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IIS vs. Mono/Cherokee .NET web app response times

Some time ago I was testing how a Windows IIS powered backend would perform compared to the current Mono with Cherokee on Linux setup. The graphic shows the measured average response times. The switch to the Windows Backend was done shortly after 10PM. As you can see the average response times were significantly smaller afterwards.
Before there were 2 C3.XLarge Linux instances, afterwards there were 2 C3.Large Windows instances. So the IIS performed better in my setup on a smaller instance.

Switch Linux to Windows

Since this setup is also cheaper than the set of Linux instances, I am thinking about a permanent switch. I am also going to do comparisons using a different Mono setup. I will test Nginx as well as Apache.

Optimizing Mono FastCGI running on Ubuntu / Cherokee Webserver

For an online game I am running Mono in the Amazon AWS cloud on several c3.large instances. Those instance types have 2 virtual CPUs. Today I experienced a little downtime of the game and found that none of the servers was working at their full capacity. Mostly only 25% CPU was used. The database servers could not be the bottleneck as the following charts showed.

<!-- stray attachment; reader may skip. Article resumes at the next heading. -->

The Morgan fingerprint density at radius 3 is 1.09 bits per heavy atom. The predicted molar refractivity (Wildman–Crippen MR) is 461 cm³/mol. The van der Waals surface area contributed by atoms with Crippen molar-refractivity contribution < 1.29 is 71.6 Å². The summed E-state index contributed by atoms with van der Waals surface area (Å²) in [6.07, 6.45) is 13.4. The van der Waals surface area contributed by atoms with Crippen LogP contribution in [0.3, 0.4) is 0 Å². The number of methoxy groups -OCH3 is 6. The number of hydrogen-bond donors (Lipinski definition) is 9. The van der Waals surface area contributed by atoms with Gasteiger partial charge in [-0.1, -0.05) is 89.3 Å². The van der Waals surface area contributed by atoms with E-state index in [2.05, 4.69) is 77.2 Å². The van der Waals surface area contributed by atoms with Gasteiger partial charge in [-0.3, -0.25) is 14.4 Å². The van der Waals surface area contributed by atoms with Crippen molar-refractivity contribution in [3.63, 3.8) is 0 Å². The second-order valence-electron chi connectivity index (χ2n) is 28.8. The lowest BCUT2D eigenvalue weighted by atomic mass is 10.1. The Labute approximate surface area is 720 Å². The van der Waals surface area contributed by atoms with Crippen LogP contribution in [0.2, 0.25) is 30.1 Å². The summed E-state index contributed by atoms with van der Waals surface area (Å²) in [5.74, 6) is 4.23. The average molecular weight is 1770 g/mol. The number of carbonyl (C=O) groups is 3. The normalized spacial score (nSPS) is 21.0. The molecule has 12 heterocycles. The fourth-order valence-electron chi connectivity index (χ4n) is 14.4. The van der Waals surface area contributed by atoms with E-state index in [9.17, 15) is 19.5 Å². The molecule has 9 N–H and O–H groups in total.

Loadbalancer Request Latency
This diagram shows the average latency our load balancer in AWS encountered while serving the requests. As you can see there is a spike up to 12 seconds at around 13:45.

WebServer CPU usage
This diagram shows the CPU usage on one of our web servers (the others were similar). At around 13:45 a spike of around 40% CPU usage can be found, not nearly at the servers capacity.

Database Server CPU usage
This chart shows the CPU usage of the master database server. Also not nearly at it’s full capacity. Since we already invested quite a lot of time into optimizing the database server, I know that it is possible to max it out and found that this could not be the bottleneck.

In our current configuration the Cherokee WebServer is configured to access one Mono FastCGI source. This apparently rather inefficient. So in order to get better results I added 3 more FastCGI sources basically allowing Cherokee to load balance now between 4 FastCGI sources. I cannot yet confirm that the servers capacity is not used better, but I will update this post as soon as I can.

The cherokee configuration looks now like this:

Each FastCGI process is listening on its own port. Now in order for Cherokee to load balance between the sources, the following is needed in the configuration:

This tells Cherokee that the default handler of my default matching rule of our virtual server should use the information sources 1 to 4 and load balance between them.